Sew happy everyone!  Have a great week.  Please comment on my blogs.

Addendum:  After some feedback, I made the girl smaller, the woman’s chin less prominent and did a few other changes to the hair.  Here it is.

Woman and Child Final_001

Waiting…, Quilt 2: Drawing the people

For my second quilt in the Waiting… series, I am struggling not only to draw the woman right, but to add a young girl at her side.  I tried a lot of different women, but decided to go back to more or less the same woman with some differences in hair and clothing, so that drawing is progressing, but the child has been a huge struggle for me so far.

First of all, you need to know that I have to get the drawing right before I can make the applique.  The only thing I plan to print onto fabric are the faces and hands of the woman and the girl.  The rest might be appliqued fabrics, yarn, and thread painting.  Still, I have to get it right so I have a pattern to go by.

I have combed the internet to find a good model for the little girl standing in the right pose with more or less the right clothing.  The closest I came are two girls from Dover Pictura and neither one of them are right.  Here they are:

Girl with hat and flowers Girl with muff

 

So I am struggling to draw a little girl with all my requirements.  She has to be pretty, she has to be a little windblown, though not as much as her mom, because she is shielded a little by her mom.  She has to be looking out to sea, and she has to be dressed in the mid 19th century outdoor winter clothing.  So far, I have managed to sketch the head, and that’s all.

girl's face

 

The head, of course, is the most important part and also the most difficult.  That’s the part I will printout in fabric and use as an applique.  The rest of it has only to be properly proportioned and designed, because that’s just a pattern, unless the drawing is wonderful, then I may use much of the whole drawing for the applique and just add embellishments of thread painted hair and the yarn for the fur edging.  I have spent a lot of time drawing this head with some frustration.  Now I have to paint her.  I’ll show you the finished woman and child when I get it done.  It takes time, but if I want to make this quilt, I have to do this.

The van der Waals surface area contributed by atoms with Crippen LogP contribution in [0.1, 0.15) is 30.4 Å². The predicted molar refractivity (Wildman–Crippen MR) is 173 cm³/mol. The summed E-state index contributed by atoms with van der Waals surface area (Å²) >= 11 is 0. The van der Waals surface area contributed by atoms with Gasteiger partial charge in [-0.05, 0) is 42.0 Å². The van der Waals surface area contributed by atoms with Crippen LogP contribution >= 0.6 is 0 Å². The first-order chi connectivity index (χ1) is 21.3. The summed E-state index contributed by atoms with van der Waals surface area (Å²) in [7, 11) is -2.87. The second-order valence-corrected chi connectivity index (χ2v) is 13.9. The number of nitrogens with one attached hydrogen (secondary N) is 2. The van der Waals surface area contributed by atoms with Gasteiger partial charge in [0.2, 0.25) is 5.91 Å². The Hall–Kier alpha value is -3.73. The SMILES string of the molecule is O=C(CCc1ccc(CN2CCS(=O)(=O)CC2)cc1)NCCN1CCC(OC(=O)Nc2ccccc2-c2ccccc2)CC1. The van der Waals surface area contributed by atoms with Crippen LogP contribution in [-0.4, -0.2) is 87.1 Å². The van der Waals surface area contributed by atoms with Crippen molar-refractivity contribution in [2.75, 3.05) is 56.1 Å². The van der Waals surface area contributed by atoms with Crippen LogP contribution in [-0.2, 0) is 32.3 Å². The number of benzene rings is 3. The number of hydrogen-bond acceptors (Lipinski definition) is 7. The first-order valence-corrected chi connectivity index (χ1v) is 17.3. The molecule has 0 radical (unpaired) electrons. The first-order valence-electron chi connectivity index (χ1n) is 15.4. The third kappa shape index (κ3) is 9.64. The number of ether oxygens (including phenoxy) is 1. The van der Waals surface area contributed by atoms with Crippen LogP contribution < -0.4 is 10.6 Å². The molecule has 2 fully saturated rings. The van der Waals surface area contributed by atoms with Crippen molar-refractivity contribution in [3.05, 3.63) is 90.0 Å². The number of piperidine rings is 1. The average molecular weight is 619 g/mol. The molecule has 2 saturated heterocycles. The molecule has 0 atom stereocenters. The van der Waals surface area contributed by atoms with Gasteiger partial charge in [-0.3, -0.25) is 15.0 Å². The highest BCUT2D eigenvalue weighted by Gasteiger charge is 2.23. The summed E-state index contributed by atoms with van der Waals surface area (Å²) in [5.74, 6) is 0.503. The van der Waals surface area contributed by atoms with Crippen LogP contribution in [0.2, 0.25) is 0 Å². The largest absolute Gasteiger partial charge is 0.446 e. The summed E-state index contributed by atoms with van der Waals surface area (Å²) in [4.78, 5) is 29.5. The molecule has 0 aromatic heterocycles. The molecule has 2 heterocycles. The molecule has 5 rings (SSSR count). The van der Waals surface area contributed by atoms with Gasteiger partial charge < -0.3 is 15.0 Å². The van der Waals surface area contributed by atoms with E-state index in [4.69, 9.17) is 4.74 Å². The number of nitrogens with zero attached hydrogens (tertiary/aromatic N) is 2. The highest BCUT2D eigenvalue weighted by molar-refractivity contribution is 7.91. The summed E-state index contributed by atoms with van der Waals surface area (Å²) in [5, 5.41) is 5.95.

Sew happy everyone!  I hope to have it ready to make the entire two appliques by the weekend.  What color do you think her hair should be?

Cheers.

National Sewing Month…Happy September!

September is National Sewing Month.  I like September for a lot of reasons, and this is just one of them.  It seems like a page-turn in life, almost like a new year and I love to watch the leaves turning from green to purple, orange, red and yellow that starts in September.  I like to turn the page and start afresh in my studio too.

I have four quilts out for shows right now, and I will learn whether any of them placed in mid-September.  I always hope I will get a ribbon, but I think the chances for any of these placing is quite slim, considering all the fabulous quilts in these shows.  Two of these shows are in mid-September:  Pennsylvania National Quilt Extravaganza in Philadelphia, which has Sky Horse and Kanazawa Memories and AQS Quilt Week in Chattanooga, which has Canterbury SilkInternational Quilt Festival in Houston, which has Canterbury Knight doesn’t happen until the end of November, but they say they inform the winners that they have won something around mid September.   So if I don’t get any ribbons, which I am always disappointed over even though I tell myself not to be, I can get over that all in the same part of the month and move on.